Are you so wrapped up in your own sense of sadness that your little girl has not followed the path you thought she ought to but instead, has taken her path in her own hands and has become a healthy, successful, woman whose got her sights set on a man whom you have much in common with Sir?

Don’t you know, that some days when he looks into her eyes, that he sees the yearning of a daughter to be called upon by her father to witness her happiness, to celebrate with her what makes her most happy and he sees her heart breaking, everyday that her father refuses to speak to her.

I say again, Sir, shame on you. Is it not our jobs as fathers to see that our little girls grow up happy, that when the day comes she meets that guy, that you are there to hear that she loves him, that he adores her and that she knows, we as their fathers shall always be there for them, that we will always have a spot not just in our hearts but in our homes as well where they can come back to. That we must not abandon them because they didn’t fulfill some ideal we had set in our minds for them, that as women, they have stood up for themselves and taken charge of their lives to become grown, successful, healthy and loved?

Do not let her pass by without reaching out, she needs your love too, she also has fears, questions and apprehensions as we all do. And it’s your job as her father, as her daddy, to send her out with confidence that you will be ok, that you will stand behind her and support her, that you will not close your eyes and punish her for what makes her happy, or shun her because her heart has chosen a different path, but instead celebrate with her before she is gone for good.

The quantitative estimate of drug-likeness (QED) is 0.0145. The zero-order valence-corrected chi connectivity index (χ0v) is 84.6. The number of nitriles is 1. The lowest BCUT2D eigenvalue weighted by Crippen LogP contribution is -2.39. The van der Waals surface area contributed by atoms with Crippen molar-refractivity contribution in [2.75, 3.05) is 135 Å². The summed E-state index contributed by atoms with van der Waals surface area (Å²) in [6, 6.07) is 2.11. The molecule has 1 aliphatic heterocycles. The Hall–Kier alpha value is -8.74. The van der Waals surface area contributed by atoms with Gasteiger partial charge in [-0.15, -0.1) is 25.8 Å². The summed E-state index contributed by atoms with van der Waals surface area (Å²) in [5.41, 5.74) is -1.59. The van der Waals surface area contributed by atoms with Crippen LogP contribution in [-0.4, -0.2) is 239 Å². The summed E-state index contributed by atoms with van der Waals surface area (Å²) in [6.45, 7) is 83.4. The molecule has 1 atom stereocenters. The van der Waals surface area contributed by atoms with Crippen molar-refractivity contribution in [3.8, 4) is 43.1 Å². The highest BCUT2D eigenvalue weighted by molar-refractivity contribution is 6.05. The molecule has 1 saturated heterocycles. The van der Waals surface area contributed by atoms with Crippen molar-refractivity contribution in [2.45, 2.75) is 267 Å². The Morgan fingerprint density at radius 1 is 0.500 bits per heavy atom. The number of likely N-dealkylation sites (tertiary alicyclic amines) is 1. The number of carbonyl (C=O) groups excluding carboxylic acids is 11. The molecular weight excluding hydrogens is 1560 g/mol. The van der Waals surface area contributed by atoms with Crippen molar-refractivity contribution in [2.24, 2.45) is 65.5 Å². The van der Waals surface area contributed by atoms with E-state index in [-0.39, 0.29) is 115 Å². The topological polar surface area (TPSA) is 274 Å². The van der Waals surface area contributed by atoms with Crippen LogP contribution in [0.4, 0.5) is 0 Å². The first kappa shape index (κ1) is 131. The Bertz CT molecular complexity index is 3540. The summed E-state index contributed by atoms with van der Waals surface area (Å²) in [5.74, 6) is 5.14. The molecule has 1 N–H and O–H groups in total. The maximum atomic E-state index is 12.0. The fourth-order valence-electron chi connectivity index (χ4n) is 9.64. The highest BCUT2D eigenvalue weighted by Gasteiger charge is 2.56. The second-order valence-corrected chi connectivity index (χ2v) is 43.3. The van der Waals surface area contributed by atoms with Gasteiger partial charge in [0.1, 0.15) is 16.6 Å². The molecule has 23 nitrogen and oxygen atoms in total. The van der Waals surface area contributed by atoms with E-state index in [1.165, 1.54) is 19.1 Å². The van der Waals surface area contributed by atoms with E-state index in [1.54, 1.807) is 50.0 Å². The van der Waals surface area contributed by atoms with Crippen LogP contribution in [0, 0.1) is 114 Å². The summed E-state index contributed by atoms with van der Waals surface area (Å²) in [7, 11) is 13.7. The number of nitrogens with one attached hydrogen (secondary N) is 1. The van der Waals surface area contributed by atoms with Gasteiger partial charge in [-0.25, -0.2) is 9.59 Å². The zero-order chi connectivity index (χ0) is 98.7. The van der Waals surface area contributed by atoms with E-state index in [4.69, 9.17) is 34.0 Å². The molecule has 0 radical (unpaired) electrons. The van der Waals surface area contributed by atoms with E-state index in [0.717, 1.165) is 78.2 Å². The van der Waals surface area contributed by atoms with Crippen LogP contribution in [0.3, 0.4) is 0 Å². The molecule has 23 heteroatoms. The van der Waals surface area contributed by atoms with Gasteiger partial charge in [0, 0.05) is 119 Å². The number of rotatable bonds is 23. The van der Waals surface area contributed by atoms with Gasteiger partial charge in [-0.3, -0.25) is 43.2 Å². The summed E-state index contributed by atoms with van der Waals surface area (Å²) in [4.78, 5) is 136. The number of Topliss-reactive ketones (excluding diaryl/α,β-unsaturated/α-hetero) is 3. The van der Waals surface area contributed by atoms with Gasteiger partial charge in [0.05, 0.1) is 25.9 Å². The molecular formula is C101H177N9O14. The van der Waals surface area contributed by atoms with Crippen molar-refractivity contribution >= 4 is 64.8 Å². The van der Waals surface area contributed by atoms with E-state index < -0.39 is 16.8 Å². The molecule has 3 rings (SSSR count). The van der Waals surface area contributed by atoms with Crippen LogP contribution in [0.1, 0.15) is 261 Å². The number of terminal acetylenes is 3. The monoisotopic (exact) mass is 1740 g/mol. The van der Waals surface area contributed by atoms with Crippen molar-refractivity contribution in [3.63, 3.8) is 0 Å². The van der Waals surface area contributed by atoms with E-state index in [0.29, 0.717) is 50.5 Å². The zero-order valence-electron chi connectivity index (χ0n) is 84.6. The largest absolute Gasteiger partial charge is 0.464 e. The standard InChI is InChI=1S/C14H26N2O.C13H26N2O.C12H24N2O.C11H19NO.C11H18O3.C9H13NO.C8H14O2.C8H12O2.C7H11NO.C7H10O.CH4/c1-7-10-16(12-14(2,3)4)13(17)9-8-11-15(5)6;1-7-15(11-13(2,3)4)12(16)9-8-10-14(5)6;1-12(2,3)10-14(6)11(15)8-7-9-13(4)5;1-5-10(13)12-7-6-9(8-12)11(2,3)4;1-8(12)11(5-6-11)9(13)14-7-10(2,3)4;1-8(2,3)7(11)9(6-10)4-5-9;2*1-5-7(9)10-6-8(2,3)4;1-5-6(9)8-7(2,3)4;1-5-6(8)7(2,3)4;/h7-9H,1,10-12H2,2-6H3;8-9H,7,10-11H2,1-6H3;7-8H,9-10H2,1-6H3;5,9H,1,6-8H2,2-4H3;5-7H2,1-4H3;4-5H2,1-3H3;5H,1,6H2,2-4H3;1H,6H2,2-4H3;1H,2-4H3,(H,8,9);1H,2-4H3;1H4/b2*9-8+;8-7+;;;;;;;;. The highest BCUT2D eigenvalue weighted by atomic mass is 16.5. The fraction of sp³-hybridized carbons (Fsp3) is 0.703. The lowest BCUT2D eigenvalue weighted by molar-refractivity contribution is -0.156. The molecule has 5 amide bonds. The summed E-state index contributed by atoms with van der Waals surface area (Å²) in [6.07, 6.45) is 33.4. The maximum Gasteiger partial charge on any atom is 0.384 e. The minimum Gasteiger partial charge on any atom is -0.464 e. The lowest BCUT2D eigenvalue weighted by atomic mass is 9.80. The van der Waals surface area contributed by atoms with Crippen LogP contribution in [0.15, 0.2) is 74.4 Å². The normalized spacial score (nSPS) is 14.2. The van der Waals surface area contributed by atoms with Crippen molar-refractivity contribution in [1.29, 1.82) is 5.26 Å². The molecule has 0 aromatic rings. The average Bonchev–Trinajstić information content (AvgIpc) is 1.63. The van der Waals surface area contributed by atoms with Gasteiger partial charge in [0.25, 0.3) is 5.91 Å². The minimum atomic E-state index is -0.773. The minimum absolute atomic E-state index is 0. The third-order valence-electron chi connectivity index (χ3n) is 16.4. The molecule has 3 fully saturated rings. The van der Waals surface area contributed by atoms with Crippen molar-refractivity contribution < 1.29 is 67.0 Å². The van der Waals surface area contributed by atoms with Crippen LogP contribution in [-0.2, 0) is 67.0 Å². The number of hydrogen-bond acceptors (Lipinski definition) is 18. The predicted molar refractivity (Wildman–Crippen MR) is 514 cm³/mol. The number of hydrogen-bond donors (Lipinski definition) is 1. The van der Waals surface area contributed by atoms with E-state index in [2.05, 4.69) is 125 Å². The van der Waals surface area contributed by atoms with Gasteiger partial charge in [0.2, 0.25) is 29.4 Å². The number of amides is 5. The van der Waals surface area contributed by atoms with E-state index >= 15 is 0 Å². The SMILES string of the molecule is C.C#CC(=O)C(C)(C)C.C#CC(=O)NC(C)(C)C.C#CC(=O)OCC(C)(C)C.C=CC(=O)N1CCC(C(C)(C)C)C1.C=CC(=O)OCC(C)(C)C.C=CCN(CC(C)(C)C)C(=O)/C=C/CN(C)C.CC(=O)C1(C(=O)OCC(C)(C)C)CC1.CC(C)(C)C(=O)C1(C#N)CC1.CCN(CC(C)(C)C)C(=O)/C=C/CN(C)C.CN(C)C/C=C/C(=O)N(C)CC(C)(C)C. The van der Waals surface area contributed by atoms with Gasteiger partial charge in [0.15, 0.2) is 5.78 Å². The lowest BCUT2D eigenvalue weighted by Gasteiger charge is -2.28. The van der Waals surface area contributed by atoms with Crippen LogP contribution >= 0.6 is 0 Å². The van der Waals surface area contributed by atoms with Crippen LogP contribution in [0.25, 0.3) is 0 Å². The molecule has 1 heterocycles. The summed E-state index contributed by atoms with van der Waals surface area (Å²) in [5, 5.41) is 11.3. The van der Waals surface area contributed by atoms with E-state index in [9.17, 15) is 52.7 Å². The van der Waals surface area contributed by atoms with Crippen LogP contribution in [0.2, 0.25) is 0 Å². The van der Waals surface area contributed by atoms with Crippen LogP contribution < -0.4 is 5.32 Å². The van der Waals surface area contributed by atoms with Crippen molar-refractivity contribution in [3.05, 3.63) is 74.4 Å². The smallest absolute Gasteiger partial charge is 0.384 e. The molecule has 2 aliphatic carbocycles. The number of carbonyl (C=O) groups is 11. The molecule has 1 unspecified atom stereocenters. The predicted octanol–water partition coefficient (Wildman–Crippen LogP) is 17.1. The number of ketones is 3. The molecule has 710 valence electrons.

Cool, October Fog

I crawled out from the small tent, my partner still fast asleep. It was already after 8am and I loved sleeping in among the deciduous forest, the fresh air, the smells, the sounds at night of the insects singing, and small woodland critters dashing through the tall prairie grass under gently whooshing trees in the moonlight. But it was time to rise and greet the morning.

As I stood tall and stretched, the cool October air surrounded me, so I pulled on my fleece and looked around. The sun was still below the tree line and barely visible through the thick morning fog that covered the bluffs high above the Mississippi River. I needed to gather water for breakfast and wood for a fire, so I walked the path out from the trees and over hills among the bluff top prairie. Just beyond the fog at the edge of the forest were Birch trees, Maple and Oak, the knee high grass was wet, the dark maroon Sumac leaves dripped, laden with condensation.